It’s a little late in the day, but it’s still Tuesday which means that I’m still on time with this blog. I like to give myself the whole day to get these done since sometimes I haven’t actually written anything when I wake up on Tuesday morning. This weekend I was so far up North that I didn’t even cell phone reception or an internet connection. You can forgive me if I was more concerned with lounging on a dock in the sun and drinking bourbon lemonade than I was with writing an blog for a few dozen people to read.

Please forgive me.

I beg of you.

Alright, we’re back to things about Taiwan that I wish I knew before getting there. The last time we discussed bringing water with you everywhere, not being afraid to sleep in sex hotels and also that fried chicken in Taiwan is amazing. What further adventures will we have this week?

20150729_124806Taiwan Has Some Cinematic History You’ve Never Heard About

While we were in the Beitou and Xinbeitou to enjoy the hotsprings, we found out about the fact that as Beitou grew in popularity (in large part due to the Japanese interest in the area due to its natural hotsprings, duh) it also became the backdrop for a number of films set in Taiwan. Even a bunch of popular songs in the past hundred years are basically just about how awesome Beitou is. Much like a lot of foreign market cinema with local appeal it seemed that a lot of these movies went for mass appeal and combined genres. So it wasn’t uncommon to have action and romance cross over (and maybe even comedy, without speaking the language it was hard to get a bead on if there was much comedy).

I tried really hard to remember some of the common traits that these movies shared, but I remember that they almost always had a protagonist who left his hometown, was reunited with a long-lost family member (often by discovering that they had matching birthmarks) and a scene where the love interest would pursue the protagonist (even if it meant ignoring all possible logic, like, being able to catch up to a train or something).

I can get behind basically any birthmark related storytelling. That’s really the one that stuck out for me. How common was birthmark related plot development that the people that put together a little display on the history of Taiwanese cinema felt the need to highlight it as an underlying trait of the entire country’s film output? Were audiences just like “oh man, I hope this movie has the old ‘birthmark twist’ in it, we love that one”.

Why don’t more American movies have matching birthmark story-lines?

20150731_163827The Core Pacific Living Mall Is A Piece of Garbage

So this great big mall is a thing that kept popping up on various lists of “things to do” in Taipei. It’s this 10+ story ball surrounded by a more traditional mall. Sounds great, right? A great big ball mall! What kind of amazing wonders will be inside?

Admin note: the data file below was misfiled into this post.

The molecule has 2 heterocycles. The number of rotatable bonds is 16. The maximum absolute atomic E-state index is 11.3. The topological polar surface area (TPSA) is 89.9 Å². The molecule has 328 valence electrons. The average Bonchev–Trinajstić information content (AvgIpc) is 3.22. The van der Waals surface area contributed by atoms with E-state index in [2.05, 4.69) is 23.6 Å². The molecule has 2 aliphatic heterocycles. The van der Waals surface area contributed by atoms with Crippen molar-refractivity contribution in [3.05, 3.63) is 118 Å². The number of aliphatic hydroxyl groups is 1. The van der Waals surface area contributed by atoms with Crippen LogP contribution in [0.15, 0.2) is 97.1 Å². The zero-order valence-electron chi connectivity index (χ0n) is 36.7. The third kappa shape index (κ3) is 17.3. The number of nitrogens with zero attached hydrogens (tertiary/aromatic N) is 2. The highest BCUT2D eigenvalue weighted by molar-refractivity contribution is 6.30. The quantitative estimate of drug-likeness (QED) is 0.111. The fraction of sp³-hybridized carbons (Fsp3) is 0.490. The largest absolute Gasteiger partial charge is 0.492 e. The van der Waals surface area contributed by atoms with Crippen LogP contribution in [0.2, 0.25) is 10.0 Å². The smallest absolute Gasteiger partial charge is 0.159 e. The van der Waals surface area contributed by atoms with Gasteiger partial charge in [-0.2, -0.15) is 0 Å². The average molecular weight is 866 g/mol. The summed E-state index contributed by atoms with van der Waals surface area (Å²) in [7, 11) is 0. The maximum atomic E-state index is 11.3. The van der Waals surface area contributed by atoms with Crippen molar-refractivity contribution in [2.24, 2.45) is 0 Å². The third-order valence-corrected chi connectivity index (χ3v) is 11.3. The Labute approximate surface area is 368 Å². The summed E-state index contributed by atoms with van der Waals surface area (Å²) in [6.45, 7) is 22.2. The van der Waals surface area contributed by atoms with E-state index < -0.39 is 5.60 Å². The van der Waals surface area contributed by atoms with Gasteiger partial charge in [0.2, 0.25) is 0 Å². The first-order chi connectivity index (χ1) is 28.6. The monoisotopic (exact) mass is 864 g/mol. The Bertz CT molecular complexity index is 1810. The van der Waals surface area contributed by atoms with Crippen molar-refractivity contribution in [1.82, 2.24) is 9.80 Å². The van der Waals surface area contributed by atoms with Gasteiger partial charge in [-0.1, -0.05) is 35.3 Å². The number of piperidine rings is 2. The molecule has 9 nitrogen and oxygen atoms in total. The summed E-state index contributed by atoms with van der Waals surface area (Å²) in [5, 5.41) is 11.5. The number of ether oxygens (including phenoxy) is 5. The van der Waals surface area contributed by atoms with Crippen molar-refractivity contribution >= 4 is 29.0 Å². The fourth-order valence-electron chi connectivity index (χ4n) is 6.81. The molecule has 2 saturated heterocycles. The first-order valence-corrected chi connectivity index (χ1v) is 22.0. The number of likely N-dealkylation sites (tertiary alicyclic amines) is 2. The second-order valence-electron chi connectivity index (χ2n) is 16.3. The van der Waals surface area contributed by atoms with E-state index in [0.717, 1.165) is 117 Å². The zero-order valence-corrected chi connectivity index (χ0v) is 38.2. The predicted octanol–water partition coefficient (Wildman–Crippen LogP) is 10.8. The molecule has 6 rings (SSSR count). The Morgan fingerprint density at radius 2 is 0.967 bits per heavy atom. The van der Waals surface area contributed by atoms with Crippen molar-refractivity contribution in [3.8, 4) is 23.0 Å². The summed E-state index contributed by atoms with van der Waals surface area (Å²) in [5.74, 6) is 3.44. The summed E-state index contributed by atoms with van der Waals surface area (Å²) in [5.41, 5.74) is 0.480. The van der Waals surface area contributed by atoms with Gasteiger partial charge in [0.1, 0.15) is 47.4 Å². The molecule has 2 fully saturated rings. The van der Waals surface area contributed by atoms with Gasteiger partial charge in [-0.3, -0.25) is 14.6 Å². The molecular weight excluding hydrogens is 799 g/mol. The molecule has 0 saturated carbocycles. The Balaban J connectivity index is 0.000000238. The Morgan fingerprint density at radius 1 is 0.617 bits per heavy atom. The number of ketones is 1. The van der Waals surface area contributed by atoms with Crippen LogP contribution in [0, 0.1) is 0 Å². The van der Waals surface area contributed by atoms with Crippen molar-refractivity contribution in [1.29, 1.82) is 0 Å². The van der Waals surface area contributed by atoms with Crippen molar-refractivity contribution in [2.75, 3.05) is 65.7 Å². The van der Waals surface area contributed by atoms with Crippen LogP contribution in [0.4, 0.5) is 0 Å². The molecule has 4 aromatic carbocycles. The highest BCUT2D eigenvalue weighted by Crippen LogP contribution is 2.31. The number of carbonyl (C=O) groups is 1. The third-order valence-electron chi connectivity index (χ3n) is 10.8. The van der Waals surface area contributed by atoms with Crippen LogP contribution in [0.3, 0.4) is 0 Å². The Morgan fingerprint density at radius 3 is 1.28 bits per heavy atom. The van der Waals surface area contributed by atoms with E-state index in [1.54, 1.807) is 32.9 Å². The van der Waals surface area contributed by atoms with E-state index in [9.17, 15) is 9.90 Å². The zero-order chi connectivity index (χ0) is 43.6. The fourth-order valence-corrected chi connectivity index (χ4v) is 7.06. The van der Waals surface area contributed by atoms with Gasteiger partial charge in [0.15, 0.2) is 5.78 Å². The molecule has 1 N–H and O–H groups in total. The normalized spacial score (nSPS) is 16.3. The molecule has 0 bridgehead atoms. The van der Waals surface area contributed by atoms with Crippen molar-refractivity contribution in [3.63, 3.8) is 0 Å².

Now here’s where it gets weird. If you’re expecting to find all sorts of entertainment and diversions, then you will be satisfied. There’s laser tag, big bubble soccer, a movie theater, like a full level of arcade machines and an indoor hockey rink (off the top of my head). There’s also a pretty big food court.

There’s also nobody there.

The entire place is more or less deserted, making it probably the biggest dirt mall in history. The big ball part is still open, but the rest of the mall is lined with closed up shops. I asked some locals about what the hell happened and basically the way they tell it is that when the CPC Living Mall opened in 2001 it was a a really big deal. Open 24 hours a day and 7 days a week. And nobody cared. Eastern shopping culture likes small shops apparently, and going to a dozen or more locations to go shopping is just part of that culture. One stop shopping in giant mall is just not a thing that they’re used to. Core Pacific thought that if they built a cool enough mall they could bring about a more Westernized shift in shopping habits. They were pretty much wrong.

Every single night market we went to was absolutely overflowing with people. This mall? Ghost town.

So I mean, I guess you can go. I’m glad I saw it. And it was interesting to see something that would probably be a major draw here in North America fail spectacularly elsewhere in the world.

IMG_20150803_213400Always Pay Attention to Everything

You know what happens when you don’t? You miss this guy.

It would be an easy mistake to make, you’re in this crowded night market, you’re looking at hilariously poorly translated merchandise, you’re trying to figure out if the stinky tofu smell is actually IN the clothing you might be buying or just in the air around you or maybe you’re just trying to figure out how much wear and tear a pair of shoes that costs 8$ can endure. Then this guy rolls by and everyone is like “wow” and you missed it.

I don’t really have anything more to say about this modern day folk hero. Just that we saw him cruising around Kenting and that his gloves had the glowing circles of Iron Man’s repulsor blaster thing. Also, look at that horned helmet on the back, it’s just there, calling to you. You could ride with him. You could ride with him into history.

Keith does all sorts of things here on, he works with the other founders on 9to5 (illustrated), co-hosts our two podcasts: The 9to5 Entertainment System and Go Plug Yourself and blogs here as The Perspicacious Geek.

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